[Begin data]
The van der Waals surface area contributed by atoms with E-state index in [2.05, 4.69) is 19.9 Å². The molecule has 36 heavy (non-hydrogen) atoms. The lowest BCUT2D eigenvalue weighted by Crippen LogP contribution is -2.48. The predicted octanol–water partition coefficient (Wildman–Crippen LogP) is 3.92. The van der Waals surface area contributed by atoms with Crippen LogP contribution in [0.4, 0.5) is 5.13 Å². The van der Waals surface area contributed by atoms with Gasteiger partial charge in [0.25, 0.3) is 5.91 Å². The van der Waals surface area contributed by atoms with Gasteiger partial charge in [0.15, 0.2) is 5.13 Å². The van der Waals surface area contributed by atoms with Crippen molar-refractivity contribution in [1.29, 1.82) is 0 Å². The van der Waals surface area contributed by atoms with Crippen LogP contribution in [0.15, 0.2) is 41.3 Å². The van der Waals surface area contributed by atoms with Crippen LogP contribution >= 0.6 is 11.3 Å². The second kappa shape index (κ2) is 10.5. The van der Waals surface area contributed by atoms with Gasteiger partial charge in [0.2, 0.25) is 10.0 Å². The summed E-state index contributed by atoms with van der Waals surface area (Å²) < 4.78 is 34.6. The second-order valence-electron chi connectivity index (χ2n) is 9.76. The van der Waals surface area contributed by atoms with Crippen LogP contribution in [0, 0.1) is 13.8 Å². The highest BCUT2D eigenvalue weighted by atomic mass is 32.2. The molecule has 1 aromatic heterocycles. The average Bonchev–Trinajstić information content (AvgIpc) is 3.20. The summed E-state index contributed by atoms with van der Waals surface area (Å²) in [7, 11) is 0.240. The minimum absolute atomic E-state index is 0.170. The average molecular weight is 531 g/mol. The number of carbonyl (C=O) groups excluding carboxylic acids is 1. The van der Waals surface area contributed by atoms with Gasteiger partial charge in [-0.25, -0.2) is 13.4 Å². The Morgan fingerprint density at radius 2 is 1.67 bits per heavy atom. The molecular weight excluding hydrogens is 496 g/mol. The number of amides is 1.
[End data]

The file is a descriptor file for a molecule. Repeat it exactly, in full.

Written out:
The van der Waals surface area contributed by atoms with E-state index in [2.05, 4.69) is 19.9 Å². The molecule has 36 heavy (non-hydrogen) atoms. The lowest BCUT2D eigenvalue weighted by Crippen LogP contribution is -2.48. The predicted octanol–water partition coefficient (Wildman–Crippen LogP) is 3.92. The van der Waals surface area contributed by atoms with Crippen LogP contribution in [0.4, 0.5) is 5.13 Å². The van der Waals surface area contributed by atoms with Gasteiger partial charge in [0.25, 0.3) is 5.91 Å². The van der Waals surface area contributed by atoms with Gasteiger partial charge in [0.15, 0.2) is 5.13 Å². The van der Waals surface area contributed by atoms with Crippen molar-refractivity contribution in [1.29, 1.82) is 0 Å². The van der Waals surface area contributed by atoms with Crippen LogP contribution in [0.15, 0.2) is 41.3 Å². The van der Waals surface area contributed by atoms with Crippen LogP contribution >= 0.6 is 11.3 Å². The second kappa shape index (κ2) is 10.5. The van der Waals surface area contributed by atoms with Gasteiger partial charge in [0.2, 0.25) is 10.0 Å². The summed E-state index contributed by atoms with van der Waals surface area (Å²) < 4.78 is 34.6. The second-order valence-electron chi connectivity index (χ2n) is 9.76. The van der Waals surface area contributed by atoms with Crippen LogP contribution in [0, 0.1) is 13.8 Å². The highest BCUT2D eigenvalue weighted by atomic mass is 32.2. The molecule has 1 aromatic heterocycles. The average Bonchev–Trinajstić information content (AvgIpc) is 3.20. The summed E-state index contributed by atoms with van der Waals surface area (Å²) in [7, 11) is 0.240. The minimum absolute atomic E-state index is 0.170. The average molecular weight is 531 g/mol. The number of carbonyl (C=O) groups excluding carboxylic acids is 1. The van der Waals surface area contributed by atoms with Gasteiger partial charge in [-0.25, -0.2) is 13.4 Å². The Morgan fingerprint density at radius 2 is 1.67 bits per heavy atom. The molecular weight excluding hydrogens is 496 g/mol. The number of amides is 1.